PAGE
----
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El Nino conditions have developed and are very likely (>90% chance) to persist through the 2015-16 winter. The developing El Nino has started to receive attention and so we would like to take a moment to answer some of the common questions that arise when the topic of El Nino comes up...


What is El Nino?

El Nino is a state where the water temperatures in the Pacific Ocean near the equator become abnormally warm. This is a natural cycle that repeats itself on average about once every 2 to 7 years. El Ninos tend to begin in the summer and usually peak in intensity during the following winter.



I don’t live near the equatorial Pacific, why should I care if the ocean is warmer there?


The unusually warm waters in the Pacific Ocean cause a ripple effect in the atmosphere with weather patterns across many areas of the globe altered as the warm waters help shift jet stream patterns. The map below highlights some of the typical impacts from El Nino across the globe.  Notice that it often results in droughts in some areas while heavy rain and flooding occur in others.



The effects of El Nino in our region tend to be most pronounced during the winter, when moderate to strong El Ninos typically produce warmer than average temperatures and below average precipitation.



Has the current El Nino had impacts on the weather patterns yet?


The typical warm season El Nino patterns have most definitely already become evident. First, El Nino typically results in a more hostile environment for tropical storms and hurricanes in the tropical Atlantic Ocean and that has certainly been the case this year. There have yet to be any tropical systems in the deep tropical Atlantic and the Caribbean region is experiencing drought conditions. The tropical Pacific on the other hand has been abnormally active, in particular the Central Pacific in and around Hawaii where there have already been 2 tropical storms that have threatened the state, a phenomenon that is quite rare, particularly so early in the season. 



How is this El Nino comparing to previous El Ninos?


It is important to note that no 2 El Ninos are exactly alike and no 2 El Ninos produce exactly the same impacts on weather patterns. The index that is commonly used to measure the magnitude of the El Nino is already trending toward this El Nino developing into a strong El Nino, similar to the 1982-83 and 1997-98 El Ninos, which both ended up being among the strongest El Ninos observed since 1950.  Experts at NOAA’s Climate Prediction Center are now forecasting the current El Nino to be similarly as strong as the 1982-83 and 1997-98 El Ninos.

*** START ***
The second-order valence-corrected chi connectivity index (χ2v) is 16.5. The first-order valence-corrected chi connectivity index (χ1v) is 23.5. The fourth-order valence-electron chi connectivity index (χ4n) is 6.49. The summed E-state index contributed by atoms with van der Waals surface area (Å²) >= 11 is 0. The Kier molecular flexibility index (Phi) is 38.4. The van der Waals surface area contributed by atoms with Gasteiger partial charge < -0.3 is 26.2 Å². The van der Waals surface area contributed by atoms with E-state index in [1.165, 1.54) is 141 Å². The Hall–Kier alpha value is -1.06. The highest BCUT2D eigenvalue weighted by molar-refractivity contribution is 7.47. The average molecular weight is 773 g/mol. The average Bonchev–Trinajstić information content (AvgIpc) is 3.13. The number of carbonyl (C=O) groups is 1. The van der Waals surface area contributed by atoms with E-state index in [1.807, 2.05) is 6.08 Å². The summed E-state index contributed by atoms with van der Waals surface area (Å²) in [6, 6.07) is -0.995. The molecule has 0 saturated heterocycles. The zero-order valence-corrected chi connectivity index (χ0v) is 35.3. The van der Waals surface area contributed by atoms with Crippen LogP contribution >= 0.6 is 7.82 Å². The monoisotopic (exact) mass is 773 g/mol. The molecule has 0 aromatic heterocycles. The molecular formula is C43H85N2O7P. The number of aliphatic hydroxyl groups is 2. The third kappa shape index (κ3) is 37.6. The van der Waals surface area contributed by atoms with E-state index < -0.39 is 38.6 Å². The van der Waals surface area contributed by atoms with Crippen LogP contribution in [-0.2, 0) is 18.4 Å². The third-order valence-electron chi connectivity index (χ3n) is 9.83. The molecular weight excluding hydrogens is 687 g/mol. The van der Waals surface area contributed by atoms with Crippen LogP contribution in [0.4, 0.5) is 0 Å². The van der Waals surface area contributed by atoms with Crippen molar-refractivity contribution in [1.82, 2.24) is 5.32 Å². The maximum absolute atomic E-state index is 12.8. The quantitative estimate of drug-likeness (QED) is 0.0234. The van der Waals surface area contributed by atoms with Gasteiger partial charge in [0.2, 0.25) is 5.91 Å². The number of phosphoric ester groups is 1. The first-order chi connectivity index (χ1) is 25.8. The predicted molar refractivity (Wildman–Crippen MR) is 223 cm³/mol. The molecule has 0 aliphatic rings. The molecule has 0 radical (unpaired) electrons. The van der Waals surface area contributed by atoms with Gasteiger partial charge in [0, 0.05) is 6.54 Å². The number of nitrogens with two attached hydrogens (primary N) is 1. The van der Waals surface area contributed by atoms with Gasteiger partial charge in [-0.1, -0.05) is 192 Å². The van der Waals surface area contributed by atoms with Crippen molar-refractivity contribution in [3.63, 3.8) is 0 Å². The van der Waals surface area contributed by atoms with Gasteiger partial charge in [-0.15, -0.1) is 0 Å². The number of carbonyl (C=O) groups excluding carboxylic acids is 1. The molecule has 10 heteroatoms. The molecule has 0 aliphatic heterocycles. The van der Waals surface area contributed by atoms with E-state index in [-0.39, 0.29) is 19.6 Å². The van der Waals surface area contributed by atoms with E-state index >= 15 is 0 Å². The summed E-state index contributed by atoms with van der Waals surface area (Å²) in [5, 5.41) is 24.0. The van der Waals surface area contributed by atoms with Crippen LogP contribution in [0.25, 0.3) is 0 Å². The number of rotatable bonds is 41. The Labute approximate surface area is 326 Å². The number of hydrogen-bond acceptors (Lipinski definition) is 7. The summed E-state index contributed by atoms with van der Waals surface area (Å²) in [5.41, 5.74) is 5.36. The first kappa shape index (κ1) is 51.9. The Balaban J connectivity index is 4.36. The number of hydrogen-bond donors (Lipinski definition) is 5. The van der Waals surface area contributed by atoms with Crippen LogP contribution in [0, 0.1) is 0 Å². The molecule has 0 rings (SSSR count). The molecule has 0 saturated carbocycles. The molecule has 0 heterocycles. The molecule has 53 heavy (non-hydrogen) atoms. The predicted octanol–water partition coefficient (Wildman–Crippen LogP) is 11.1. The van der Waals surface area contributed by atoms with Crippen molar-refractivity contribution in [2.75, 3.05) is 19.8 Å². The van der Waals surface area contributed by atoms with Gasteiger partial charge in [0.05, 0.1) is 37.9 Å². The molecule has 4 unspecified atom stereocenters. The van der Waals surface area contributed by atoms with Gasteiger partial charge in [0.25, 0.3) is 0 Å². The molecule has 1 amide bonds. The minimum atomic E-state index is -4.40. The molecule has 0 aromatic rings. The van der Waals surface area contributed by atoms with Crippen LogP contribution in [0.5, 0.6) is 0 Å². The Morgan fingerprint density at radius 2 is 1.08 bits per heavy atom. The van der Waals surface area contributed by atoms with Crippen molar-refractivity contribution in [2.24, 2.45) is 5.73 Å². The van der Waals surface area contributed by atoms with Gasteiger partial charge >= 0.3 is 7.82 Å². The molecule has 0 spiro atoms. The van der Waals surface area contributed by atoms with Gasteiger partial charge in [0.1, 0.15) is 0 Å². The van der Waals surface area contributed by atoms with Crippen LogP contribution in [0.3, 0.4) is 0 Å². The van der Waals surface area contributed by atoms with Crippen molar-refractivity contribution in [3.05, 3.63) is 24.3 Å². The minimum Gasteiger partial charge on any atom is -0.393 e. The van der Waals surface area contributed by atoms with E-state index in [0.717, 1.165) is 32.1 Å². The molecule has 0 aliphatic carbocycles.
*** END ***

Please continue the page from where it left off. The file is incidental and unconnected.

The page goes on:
What were the 1982-83 and 1997-98 winters like in this area?


Both winters were abnormally warm and featured only about half the average snowfall during the Dec-Feb period. Interestingly, both years saw significant snowstorms during March, which helped push the annual snowfall totals up closer to normal. Temperatures were above to much above average all 3 winter months during both winters, peaking at +7.1F above average in December 1982 and at 12.4F above average in Feb 1998.



If this El Nino is going to be strong like 82-83 and 97-98, then that means this winter will be very warm like those winters, right?


The odds certainly favor a warmer than average winter and below average snowfall during the upcoming 2015-16 winter, which is what NOAA’s Climate Prediction Center is currently forecasting.  The forecast below was issued on August 20th.




It is, however, important to remember that no 2 El Ninos are alike, and even if this year’s El Nino is similar in strength to 82-83 and 97-98, it is not a guarantee that the weather patterns will end up exactly the same. Comparing current Pacific water temperatures to water temperature to those from 1982 and 1997 shows similarities, but one striking difference is the incredibly warm waters farther north in the eastern Pacific.



That abnormally warm water actually extends all the way north off the U.S. west coast up into the Gulf of Alaska. It is unclear if this anomaly will persist through the upcoming winter, and if it does, how and if it will alter the weather patterns from those of a typical moderate to strong El Nino. It has been theorized that these abnormally warm water temperatures, which were present the past couple winters, were a contributing factor to the recent abnormally cold winters. 



How is a winter officially classified as abnormally cold, warm or normal?


The high and low temperatures for each day during the winter are added together and divided by the number of days to determine the average temperature for the winter. This average temperature for the winter is then compared against the 30 year normal average temperature for the winter to determine how close they are. It is important to know that even abnormally warm winters can and often do experience spells of cold and snowy weather, just like abnormally cold winters typically experience thaws.



When was the last El Nino?


The last El Nino was back in 2009-10 and was a moderate El Nino. That winter actually ended near to slightly cooler than average as other atmospheric circulations mitigated the effects of the El Nino some. This is reminder that no 2 El Ninos are the same and there are other factors that could play a role in our winter weather and result in the 2015-16 winter not being as anomalously warm as previous strong El Ninos.



Additional resources and information on El Nino can be found here:


2 min YouTube video on El Nino


Latest Climate Prediction Center technical El Nino discussion:


NOAA El Nino informational Page:


Historical El Nino/La Nina Index Values:


El Nino FAQ: